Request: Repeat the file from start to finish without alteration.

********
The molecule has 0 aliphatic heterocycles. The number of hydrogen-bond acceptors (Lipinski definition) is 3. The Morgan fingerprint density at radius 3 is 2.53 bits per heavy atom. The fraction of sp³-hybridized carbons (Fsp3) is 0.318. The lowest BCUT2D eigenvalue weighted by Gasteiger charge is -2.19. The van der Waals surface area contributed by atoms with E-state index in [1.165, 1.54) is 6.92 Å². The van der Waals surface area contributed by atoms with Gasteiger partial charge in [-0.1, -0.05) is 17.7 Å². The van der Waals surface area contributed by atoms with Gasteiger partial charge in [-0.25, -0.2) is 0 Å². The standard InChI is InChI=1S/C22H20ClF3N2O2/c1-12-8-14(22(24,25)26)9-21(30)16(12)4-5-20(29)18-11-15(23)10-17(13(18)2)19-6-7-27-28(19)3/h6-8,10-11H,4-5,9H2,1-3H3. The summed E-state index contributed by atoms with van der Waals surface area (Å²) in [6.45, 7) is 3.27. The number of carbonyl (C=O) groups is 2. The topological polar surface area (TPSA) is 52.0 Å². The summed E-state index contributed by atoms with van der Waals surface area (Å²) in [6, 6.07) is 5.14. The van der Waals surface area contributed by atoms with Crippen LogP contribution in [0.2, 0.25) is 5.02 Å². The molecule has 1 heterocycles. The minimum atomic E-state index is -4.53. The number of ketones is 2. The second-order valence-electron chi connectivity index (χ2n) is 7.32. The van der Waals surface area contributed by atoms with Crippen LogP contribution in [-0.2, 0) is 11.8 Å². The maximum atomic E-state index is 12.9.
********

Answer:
The molecule has 0 aliphatic heterocycles. The number of hydrogen-bond acceptors (Lipinski definition) is 3. The Morgan fingerprint density at radius 3 is 2.53 bits per heavy atom. The fraction of sp³-hybridized carbons (Fsp3) is 0.318. The lowest BCUT2D eigenvalue weighted by Gasteiger charge is -2.19. The van der Waals surface area contributed by atoms with E-state index in [1.165, 1.54) is 6.92 Å². The van der Waals surface area contributed by atoms with Gasteiger partial charge in [-0.1, -0.05) is 17.7 Å². The van der Waals surface area contributed by atoms with Gasteiger partial charge in [-0.25, -0.2) is 0 Å². The standard InChI is InChI=1S/C22H20ClF3N2O2/c1-12-8-14(22(24,25)26)9-21(30)16(12)4-5-20(29)18-11-15(23)10-17(13(18)2)19-6-7-27-28(19)3/h6-8,10-11H,4-5,9H2,1-3H3. The summed E-state index contributed by atoms with van der Waals surface area (Å²) in [6.45, 7) is 3.27. The number of carbonyl (C=O) groups is 2. The topological polar surface area (TPSA) is 52.0 Å². The summed E-state index contributed by atoms with van der Waals surface area (Å²) in [6, 6.07) is 5.14. The van der Waals surface area contributed by atoms with Crippen LogP contribution in [0.2, 0.25) is 5.02 Å². The molecule has 1 heterocycles. The minimum atomic E-state index is -4.53. The number of ketones is 2. The second-order valence-electron chi connectivity index (χ2n) is 7.32. The van der Waals surface area contributed by atoms with Crippen LogP contribution in [-0.2, 0) is 11.8 Å². The maximum atomic E-state index is 12.9.